H.E.L.P. For Climate Change and Health

John BalbusThis post is by John Balbus, M.D., M.P.H., Chief Health Scientist at Environmental Defense Fund.

Last week was National Public Health Week, with a focus on how climate change harms health. The week’s activities flowed from the public health community into the Congress.

In the House, Center for Disease Control’s Howard Frumkin detailed the dangers to human health posed by climate change. In the Senate, Senator Kennedy’s Health, Education, Labor and Pension (H.E.L.P.) committee also held hearings on climate change and health.

I was invited to give testimony before the H.E.L.P committee about the gaps in public health preparedness for climate change, based on a survey and upcoming report I wrote on the topic. Here are some of the highlights. My full testimony [PDF] is posted on our Web site.

Chairman Kennedy opened the hearing by saying, "Climate change will have a direct impact on health, and it’s time to pay attention to this problem." He noted two important roles for public health:

  1. Promoting healthy behaviors related to climate change, and
  2. Identifying health threats and opportunities from policy measures to reduce greenhouse gas emissions or improve community resiliency.

My testimony described a survey conducted by Environmental Defense Fund in collaboration with the National Association of City and County Health Officials and George Mason University. The survey asked local health department directors about their preparedness for climate change. Most were aware of the threats posed by climate change and believed that their jurisdictions would face serious health problems in the next 20 years as a result. But most also noted it was not a top priority for their departments, and they lacked the resources and expertise to develop planning tools for climate change impacts. Our report, based on this survey, will be released in just a couple of weeks.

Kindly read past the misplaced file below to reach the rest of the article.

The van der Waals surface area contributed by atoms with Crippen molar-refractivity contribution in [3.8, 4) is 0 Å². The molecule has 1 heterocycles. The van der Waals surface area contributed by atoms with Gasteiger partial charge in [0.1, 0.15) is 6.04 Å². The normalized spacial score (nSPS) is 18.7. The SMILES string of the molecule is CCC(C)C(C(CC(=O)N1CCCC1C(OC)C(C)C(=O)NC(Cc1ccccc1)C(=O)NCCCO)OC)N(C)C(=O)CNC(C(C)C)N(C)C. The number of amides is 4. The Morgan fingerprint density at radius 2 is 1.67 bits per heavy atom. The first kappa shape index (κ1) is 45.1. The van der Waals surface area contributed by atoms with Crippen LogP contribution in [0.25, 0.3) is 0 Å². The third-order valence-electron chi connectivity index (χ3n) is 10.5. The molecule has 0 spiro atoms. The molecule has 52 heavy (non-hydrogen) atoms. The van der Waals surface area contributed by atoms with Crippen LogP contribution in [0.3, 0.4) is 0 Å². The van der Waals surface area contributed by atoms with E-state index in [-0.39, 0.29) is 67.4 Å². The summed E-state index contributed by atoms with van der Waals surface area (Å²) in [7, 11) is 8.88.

I also emphasized that health threats like increased ozone from warmer temperatures can focus greenhouse gas reduction efforts on sources that also emit ozone precursors, like automobiles, trucks and power plants. Keep an eye on this space for a second upcoming report analyzing the ancillary health benefits of greenhouse gas reduction strategies.

This entry was posted in Health. Bookmark the permalink. Both comments and trackbacks are currently closed.